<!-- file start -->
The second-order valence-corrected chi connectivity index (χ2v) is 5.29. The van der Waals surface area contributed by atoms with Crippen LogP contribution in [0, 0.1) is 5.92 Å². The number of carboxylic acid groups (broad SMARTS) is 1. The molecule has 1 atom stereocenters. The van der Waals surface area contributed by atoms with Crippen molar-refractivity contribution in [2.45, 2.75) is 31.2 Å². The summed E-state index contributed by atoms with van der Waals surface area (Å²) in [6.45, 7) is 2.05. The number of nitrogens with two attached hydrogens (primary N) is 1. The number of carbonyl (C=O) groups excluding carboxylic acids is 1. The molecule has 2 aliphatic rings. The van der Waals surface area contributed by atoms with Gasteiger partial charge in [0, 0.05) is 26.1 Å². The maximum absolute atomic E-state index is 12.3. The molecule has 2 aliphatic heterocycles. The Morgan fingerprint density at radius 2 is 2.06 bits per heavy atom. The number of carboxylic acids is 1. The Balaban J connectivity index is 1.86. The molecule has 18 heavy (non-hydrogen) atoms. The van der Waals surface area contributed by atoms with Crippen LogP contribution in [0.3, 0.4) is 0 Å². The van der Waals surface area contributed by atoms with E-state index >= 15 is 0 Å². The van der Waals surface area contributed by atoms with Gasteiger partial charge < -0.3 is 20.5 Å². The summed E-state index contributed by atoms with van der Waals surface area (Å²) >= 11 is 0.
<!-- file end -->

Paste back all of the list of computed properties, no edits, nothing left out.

The second-order valence-corrected chi connectivity index (χ2v) is 5.29. The van der Waals surface area contributed by atoms with Crippen LogP contribution in [0, 0.1) is 5.92 Å². The number of carboxylic acid groups (broad SMARTS) is 1. The molecule has 1 atom stereocenters. The van der Waals surface area contributed by atoms with Crippen molar-refractivity contribution in [2.45, 2.75) is 31.2 Å². The summed E-state index contributed by atoms with van der Waals surface area (Å²) in [6.45, 7) is 2.05. The number of nitrogens with two attached hydrogens (primary N) is 1. The number of carbonyl (C=O) groups excluding carboxylic acids is 1. The molecule has 2 aliphatic rings. The van der Waals surface area contributed by atoms with Gasteiger partial charge in [0, 0.05) is 26.1 Å². The maximum absolute atomic E-state index is 12.3. The molecule has 2 aliphatic heterocycles. The Morgan fingerprint density at radius 2 is 2.06 bits per heavy atom. The number of carboxylic acids is 1. The Balaban J connectivity index is 1.86. The molecule has 18 heavy (non-hydrogen) atoms. The van der Waals surface area contributed by atoms with Crippen LogP contribution in [0.3, 0.4) is 0 Å². The van der Waals surface area contributed by atoms with E-state index >= 15 is 0 Å². The van der Waals surface area contributed by atoms with Gasteiger partial charge < -0.3 is 20.5 Å². The summed E-state index contributed by atoms with van der Waals surface area (Å²) >= 11 is 0.